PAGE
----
U.S. citizenship can be obtained in one of four ways:
- birth in the United States or its territories
- birth to U.S. citizen parents (called "acquisition" of citizenship)
- naturalization (obtaining citizenship after an application and exam), or
- naturalization of one's parents (called "derivation" of citizenship).
Naturalization is discussed in Nolo's article How to Apply for U.S. Citizenship.
Some people are already U.S. citizens and don't know it. Most of these people fall into one of three groups:
People born in the United States who have lived most of their lives in other countries. If you fall into this category, you may mistakenly believe that your long absence from the country, plus voting or military activities elsewhere, have stripped you of U.S. citizenship. This is not the case.
People who have U.S. citizens in their direct line of ancestry. If your parents or grandparents were U.S. citizens, you may not realize that U.S. citizenship has been passed down the line, even if you were born elsewhere and your parents or grandparents haven't lived in the United States for a long time.
Children of naturalized U.S. citizens. When parents become naturalized U.S. citizens, their minor children with green cards gain U.S. citizenship automatically. (Children under the age of 18 cannot normally apply to become naturalized U.S. citizens.)
You will, however, need to do some research to establish your rights. Here, we'll explore each of the above three possibilities in turn.
Birth in the United States
A child born on American soil automatically gets U.S. citizenship, unless the child is born to a foreign government official who is in the United States as a recognized diplomat. Children born in certain U.S. territories -- Puerto RICO, the Virgin Islands, and Guam -- may also acquire U.S. citizenship. For details, see Title 8 of the U.S. Code, available at www.law.cornell.edu/uscode/html/uscode08.
Anyone born with U.S. citizenship retains it for life unless he or she deliberately gives it up -- for example, by filing an oath of renunciation.
Birth to U.S. Citizen Parents ("Acquisition")
In many circumstances, even though a child is born outside the United States, if at least one parent was a U.S. citizen at the time of the child's birth, the child automatically "acquires" citizenship. When this child marries and has children, those children may also acquire U.S. citizenship at birth.
The laws governing whether or not a child born outside of the United States acquires U.S. citizenship from parents have changed several times. You'll need to look at the law that was in effect on the date of the child's birth (and the parents' birth, if grandparents were U.S. citizens) for guidance. These laws differ for the following time periods:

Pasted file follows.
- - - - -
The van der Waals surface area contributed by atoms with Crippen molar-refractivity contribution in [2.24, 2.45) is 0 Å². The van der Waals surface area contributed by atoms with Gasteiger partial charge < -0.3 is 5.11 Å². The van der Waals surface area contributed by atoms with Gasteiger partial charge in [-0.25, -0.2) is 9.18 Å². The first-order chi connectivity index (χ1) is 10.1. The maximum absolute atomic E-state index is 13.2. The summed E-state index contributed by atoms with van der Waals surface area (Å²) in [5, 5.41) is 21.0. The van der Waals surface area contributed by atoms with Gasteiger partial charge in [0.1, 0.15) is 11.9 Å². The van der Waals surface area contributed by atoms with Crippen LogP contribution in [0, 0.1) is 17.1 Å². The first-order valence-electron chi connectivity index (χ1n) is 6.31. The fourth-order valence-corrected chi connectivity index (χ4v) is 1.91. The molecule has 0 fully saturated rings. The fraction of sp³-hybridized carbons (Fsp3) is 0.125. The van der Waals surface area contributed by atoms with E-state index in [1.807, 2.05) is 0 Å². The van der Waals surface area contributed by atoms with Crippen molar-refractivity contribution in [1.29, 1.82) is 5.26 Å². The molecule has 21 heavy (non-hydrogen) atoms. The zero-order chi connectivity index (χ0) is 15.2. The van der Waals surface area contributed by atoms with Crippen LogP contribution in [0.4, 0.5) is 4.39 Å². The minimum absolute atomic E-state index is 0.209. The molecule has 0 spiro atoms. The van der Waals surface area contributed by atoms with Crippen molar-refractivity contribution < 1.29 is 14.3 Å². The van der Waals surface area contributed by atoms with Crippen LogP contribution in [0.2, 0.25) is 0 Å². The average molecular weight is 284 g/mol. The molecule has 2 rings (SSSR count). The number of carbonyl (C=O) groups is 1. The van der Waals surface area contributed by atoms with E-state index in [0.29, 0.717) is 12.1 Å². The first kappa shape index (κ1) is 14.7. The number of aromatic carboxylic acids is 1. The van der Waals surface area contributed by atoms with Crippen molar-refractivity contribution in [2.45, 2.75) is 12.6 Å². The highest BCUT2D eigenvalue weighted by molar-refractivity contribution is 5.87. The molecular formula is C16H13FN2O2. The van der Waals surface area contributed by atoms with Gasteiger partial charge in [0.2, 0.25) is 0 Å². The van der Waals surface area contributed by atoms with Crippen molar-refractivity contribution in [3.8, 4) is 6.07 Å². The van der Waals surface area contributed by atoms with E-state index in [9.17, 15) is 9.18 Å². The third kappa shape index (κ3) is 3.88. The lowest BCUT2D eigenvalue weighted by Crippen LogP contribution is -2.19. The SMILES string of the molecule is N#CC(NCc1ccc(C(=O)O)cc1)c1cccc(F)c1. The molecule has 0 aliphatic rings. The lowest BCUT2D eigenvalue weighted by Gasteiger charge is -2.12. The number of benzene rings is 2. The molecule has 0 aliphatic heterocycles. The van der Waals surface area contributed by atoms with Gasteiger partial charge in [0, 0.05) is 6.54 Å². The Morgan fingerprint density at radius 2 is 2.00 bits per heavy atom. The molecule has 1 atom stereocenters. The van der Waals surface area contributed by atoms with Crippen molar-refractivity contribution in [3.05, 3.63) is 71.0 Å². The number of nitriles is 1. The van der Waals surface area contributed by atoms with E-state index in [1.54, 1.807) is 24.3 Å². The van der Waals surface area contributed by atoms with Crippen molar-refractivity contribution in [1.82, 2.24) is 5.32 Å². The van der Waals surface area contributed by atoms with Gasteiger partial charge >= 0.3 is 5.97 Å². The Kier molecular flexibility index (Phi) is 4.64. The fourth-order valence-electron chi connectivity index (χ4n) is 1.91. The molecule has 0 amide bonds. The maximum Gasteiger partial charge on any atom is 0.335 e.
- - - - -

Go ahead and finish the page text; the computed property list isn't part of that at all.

- prior to May 24, 1934
- May 25, 1934 to January 12, 1941
- January 13, 1941 to December 23, 1952
- December 24, 1952 to November 13, 1986, and
- November 14, 1986 to present.
To read about the law that was in effect at the time of your birth, see U.S. Immigration Made Easy, by Ilona Bray (Nolo).
Naturalization of Parents ("Derivation")
When a parent naturalizes, his or her children may "derive" U.S. citizenship automatically, provided they have green cards and are under age 18 and living with the parent at the time. Becoming a U.S. citizen in this way has a special benefit: A child who gets U.S. citizenship through the naturalization of either or both parents does not have to participate in a naturalization ceremony.
The laws on the automatic naturalization of children have varied over the years. Whether or not you are a U.S. citizen is determined by the laws that existed when your parent's naturalization took place. These laws differ for the following time periods:
- parents who naturalized before May 24, 1934
- parents who naturalized between May 24, 1934 and January 12, 1941
- parents who naturalized between January 13, 1941 and December 23, 1952
- parents who naturalized between December 24, 1952 and October 4, 1978
- parents who naturalized between October 5, 1978 and February 26, 2001, and
- parents who naturalized between February 27, 2001 and the present.
To read about what law was in effect at the time of your parents' naturalization, see U.S. Immigration Made Easy, by Ilona Bray (Nolo).
Proving Your U.S. Citizenship
If you have a claim to U.S. citizenship based on one of the laws discussed in this article, you should acquire a passport or other document to prove it. To learn more, see Nolo's article Obtaining Proof of U.S. Citizenship.
For step-by-step instructions that show how to approach the enormous U.S. Citizenship and Immigration bureaucracy, get U.S. Immigration Made Easy, by Ilona Bray (Nolo).